While USB-C can support the higher data rates and video, there's no requirement for devices with USB-C connectors to make use of them. As a result, if a device has a USB-C connector, that doesn't automatically mean the port supports video or Thunderbolt-like speeds. To know for sure you have to investigate further, to find out if it's a USB 3.1 Gen 1 or USB 3 Gen 2 port, and which capabilities the device manufacturer is using.

USB 3 Architecture

USB 3 uses a multi-bus system that allows USB 3 traffic and USB 2 traffic to operate over the cabling simultaneously. This means that unlike earlier versions of USB, which operated at the top speed of the slowest device connected, USB 3 can zip along even when a USB 2 device is connected.

USB 3 also has a feature common in FireWire and Ethernet systems: a defined host-to-host communications capability. This capability lets you use USB 3 with multiple computers and peripherals at the same time. And specific to Macs and OS X, USB 3 should speed up target disk mode, a method that Apple uses when transferring data from an older Mac to a new one.


USB 3 was designed from the onset to support USB 2. All USB 2.x devices should work when connected to a Mac equipped with USB 3 (or any computer equipped with USB 3, for that matter). Likewise, a USB 3 peripheral should be able to work with a USB 2 port, but this is a bit dicey, as it depends on the type of USB 3 device. As long as the device isn't dependent on one of the improvements made in USB 3, it should work with a USB 2 port.

So, what about USB 1.1? As far as we can tell, the USB 3 specification doesn't list support for USB 1.1. But most peripherals, including modern keyboards and mice, are USB 2 devices. You'd probably have to dig pretty deep in your closet to find a USB 1.1 device.

USB 3 and Your Mac

Apple chose a somewhat interesting way to incorporate USB 3 into its Mac offerings. Almost all current-generation Mac models make use of USB 3.0 ports. The only exception is the 2015 MacBook, which uses USB 3.1 Gen 1 and a USB-C connector. No current Mac models have dedicated USB 2 ports, as you'd commonly find in the PC arena. Apple used the same USB A connector most of us are familiar with; the difference is that the USB 3 version of this connector has five additional pins that support the high-speed operations of USB 3. This means you must use USB 3 cabling to get USB 3 performance. If you use an old USB 2 cable that you found in a box in your closet, it will work, but only at USB 2 speeds.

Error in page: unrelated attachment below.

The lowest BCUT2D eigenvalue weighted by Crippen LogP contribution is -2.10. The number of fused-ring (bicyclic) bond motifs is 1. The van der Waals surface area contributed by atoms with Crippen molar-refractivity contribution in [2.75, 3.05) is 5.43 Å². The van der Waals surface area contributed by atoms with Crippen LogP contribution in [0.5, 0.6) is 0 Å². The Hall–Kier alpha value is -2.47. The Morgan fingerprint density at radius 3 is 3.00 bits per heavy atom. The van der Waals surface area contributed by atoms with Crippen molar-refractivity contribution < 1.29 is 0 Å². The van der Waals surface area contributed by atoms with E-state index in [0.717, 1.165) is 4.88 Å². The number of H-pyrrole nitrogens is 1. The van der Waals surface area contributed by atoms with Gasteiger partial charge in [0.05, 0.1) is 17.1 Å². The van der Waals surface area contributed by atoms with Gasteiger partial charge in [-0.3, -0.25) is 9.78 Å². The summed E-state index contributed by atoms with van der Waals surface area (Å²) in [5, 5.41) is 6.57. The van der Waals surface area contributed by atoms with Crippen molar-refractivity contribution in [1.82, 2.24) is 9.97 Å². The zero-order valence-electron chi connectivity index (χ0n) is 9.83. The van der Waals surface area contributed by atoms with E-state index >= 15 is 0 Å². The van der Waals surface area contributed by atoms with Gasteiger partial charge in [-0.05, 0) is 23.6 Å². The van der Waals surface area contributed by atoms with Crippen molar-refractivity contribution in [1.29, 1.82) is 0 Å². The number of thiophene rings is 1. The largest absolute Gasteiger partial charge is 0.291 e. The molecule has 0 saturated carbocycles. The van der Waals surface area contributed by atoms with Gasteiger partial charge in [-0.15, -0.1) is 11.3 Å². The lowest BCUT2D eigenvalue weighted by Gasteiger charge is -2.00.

The USB-C port used on the 2015 MacBook requires cable adapters to work with older USB 3.0 or USB 2.0 devices.

You can recognize USB 3 cabling by the logo embedded in the cable. It consists of the letters "SS" with the USB symbol next to the text. For now, you may only find blue USB 3 cables, but that may change because the USB standard doesn't require a specific color.

USB 3 isn't the only high-speed peripheral connection that Apple uses. Most Macs have Thunderbolt ports that can operate at speeds of up to 20 Gbps. The 2016 MacBook Pro introduced Thunderbolt 3 ports that support speeds of 40 Gbps. But for some reason, manufacturers still aren't offering many Thunderbolt peripherals, and the ones they do offer are very expensive. For now, at least, USB 3 is the more price-conscious approach to high-speed external connections.

Mac Model USB 3 USB 3.1/Gen1 USB 3.1/Gen2 USB-C Thunderbolt 3
2016 MacBook Pro X X X X
2015 MacBook X X
2012-2015 MacBook Air X
2012-2015 MacBook Pro X
2012-2014 Mac mini X
2012-2015 iMac X
2013 Mac Pro X
Which Macs Use Which Versions of USB 3?